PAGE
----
During the 16th century faith was often a matter of political alliance as much as personal belief. Sir Thomas More's devotion to belief is unusual. This scene highlights how More doesn't fit into the culture of his times.

Now that the Catholic faith is unpopular and under attack, William Roper has become a devout Catholic. The "anchor" to his principles wasn't steadfast, but changing. Roper's "heretic period" is treated as a passing phase and not part of his character. But he's still committed, and Margaret is committed alongside him. She'd rather he speak his mind than be discreet.

More hasn't changed in two years: he will serve the king as long as his principles allow. Roper's outfit and cross and Chapuys's Latin show the performance of Catholicism, not reverence for its ideals. More is not as skilled at performance; everything he does is genuine. More has no desire to be anti-authority or contrarian, like Roper. He doesn't follow laws and moral convictions out of patriotism, like Norfolk. He follows rules, or breaks them, because he can't do otherwise. He'll frequently clash with other characters who want him to make different choices, not adhere to a moral code he can't explain.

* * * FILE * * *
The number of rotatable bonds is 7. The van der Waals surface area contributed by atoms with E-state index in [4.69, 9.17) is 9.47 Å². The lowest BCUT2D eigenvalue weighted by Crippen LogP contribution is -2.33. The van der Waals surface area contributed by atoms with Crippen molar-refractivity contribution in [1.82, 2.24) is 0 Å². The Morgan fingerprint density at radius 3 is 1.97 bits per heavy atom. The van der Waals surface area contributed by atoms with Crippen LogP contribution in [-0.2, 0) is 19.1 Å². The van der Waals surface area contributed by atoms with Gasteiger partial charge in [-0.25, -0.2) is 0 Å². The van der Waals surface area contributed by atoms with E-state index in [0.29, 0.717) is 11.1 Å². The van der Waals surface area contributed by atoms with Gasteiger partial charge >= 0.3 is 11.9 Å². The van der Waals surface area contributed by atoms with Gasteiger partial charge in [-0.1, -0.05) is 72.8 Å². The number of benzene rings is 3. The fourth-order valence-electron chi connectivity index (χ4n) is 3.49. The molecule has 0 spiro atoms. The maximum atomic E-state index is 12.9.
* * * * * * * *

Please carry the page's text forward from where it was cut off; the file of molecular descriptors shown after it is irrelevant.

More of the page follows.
More and Roper's dialogue is partially expository. They let the audience know the current state of the Church of England and the stakes of the bishops' meeting. They reveal the Act of Supremacy and the legal loophole More holds on to, but the atmosphere is different from Act 1. More is increasingly careful not to say or hear the wrong thing. If Roper tells More his opinion, More will be obligated to report it as treason. Even without witnesses to back him up, More will still report. Again, unspoken words don't exist.